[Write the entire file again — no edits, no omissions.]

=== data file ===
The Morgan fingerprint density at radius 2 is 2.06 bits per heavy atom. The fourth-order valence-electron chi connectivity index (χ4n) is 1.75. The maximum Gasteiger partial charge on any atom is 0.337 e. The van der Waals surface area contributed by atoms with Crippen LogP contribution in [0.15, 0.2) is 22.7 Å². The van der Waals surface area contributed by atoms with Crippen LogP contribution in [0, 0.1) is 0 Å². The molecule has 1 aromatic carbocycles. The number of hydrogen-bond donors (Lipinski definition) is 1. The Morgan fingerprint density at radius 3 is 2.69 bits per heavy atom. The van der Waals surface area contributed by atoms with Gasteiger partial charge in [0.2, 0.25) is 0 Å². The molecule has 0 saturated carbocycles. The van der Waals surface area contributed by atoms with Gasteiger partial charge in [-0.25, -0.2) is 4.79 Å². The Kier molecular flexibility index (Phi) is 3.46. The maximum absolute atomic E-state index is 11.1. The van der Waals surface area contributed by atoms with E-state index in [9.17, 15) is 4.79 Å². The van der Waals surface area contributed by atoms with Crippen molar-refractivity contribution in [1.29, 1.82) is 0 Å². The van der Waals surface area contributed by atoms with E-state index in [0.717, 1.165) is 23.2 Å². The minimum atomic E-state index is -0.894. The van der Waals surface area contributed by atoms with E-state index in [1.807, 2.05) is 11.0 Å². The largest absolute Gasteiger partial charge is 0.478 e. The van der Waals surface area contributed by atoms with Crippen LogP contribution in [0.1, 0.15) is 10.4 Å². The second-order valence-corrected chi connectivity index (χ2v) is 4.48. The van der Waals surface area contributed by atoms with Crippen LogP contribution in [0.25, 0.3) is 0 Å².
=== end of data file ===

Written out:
The Morgan fingerprint density at radius 2 is 2.06 bits per heavy atom. The fourth-order valence-electron chi connectivity index (χ4n) is 1.75. The maximum Gasteiger partial charge on any atom is 0.337 e. The van der Waals surface area contributed by atoms with Crippen LogP contribution in [0.15, 0.2) is 22.7 Å². The van der Waals surface area contributed by atoms with Crippen LogP contribution in [0, 0.1) is 0 Å². The molecule has 1 aromatic carbocycles. The number of hydrogen-bond donors (Lipinski definition) is 1. The Morgan fingerprint density at radius 3 is 2.69 bits per heavy atom. The van der Waals surface area contributed by atoms with Gasteiger partial charge in [0.2, 0.25) is 0 Å². The molecule has 0 saturated carbocycles. The van der Waals surface area contributed by atoms with Gasteiger partial charge in [-0.25, -0.2) is 4.79 Å². The Kier molecular flexibility index (Phi) is 3.46. The maximum absolute atomic E-state index is 11.1. The van der Waals surface area contributed by atoms with E-state index in [9.17, 15) is 4.79 Å². The van der Waals surface area contributed by atoms with Crippen molar-refractivity contribution in [1.29, 1.82) is 0 Å². The van der Waals surface area contributed by atoms with E-state index in [0.717, 1.165) is 23.2 Å². The minimum atomic E-state index is -0.894. The van der Waals surface area contributed by atoms with E-state index in [1.807, 2.05) is 11.0 Å². The largest absolute Gasteiger partial charge is 0.478 e. The van der Waals surface area contributed by atoms with Crippen LogP contribution in [0.1, 0.15) is 10.4 Å². The second-order valence-corrected chi connectivity index (χ2v) is 4.48. The van der Waals surface area contributed by atoms with Crippen LogP contribution in [0.25, 0.3) is 0 Å².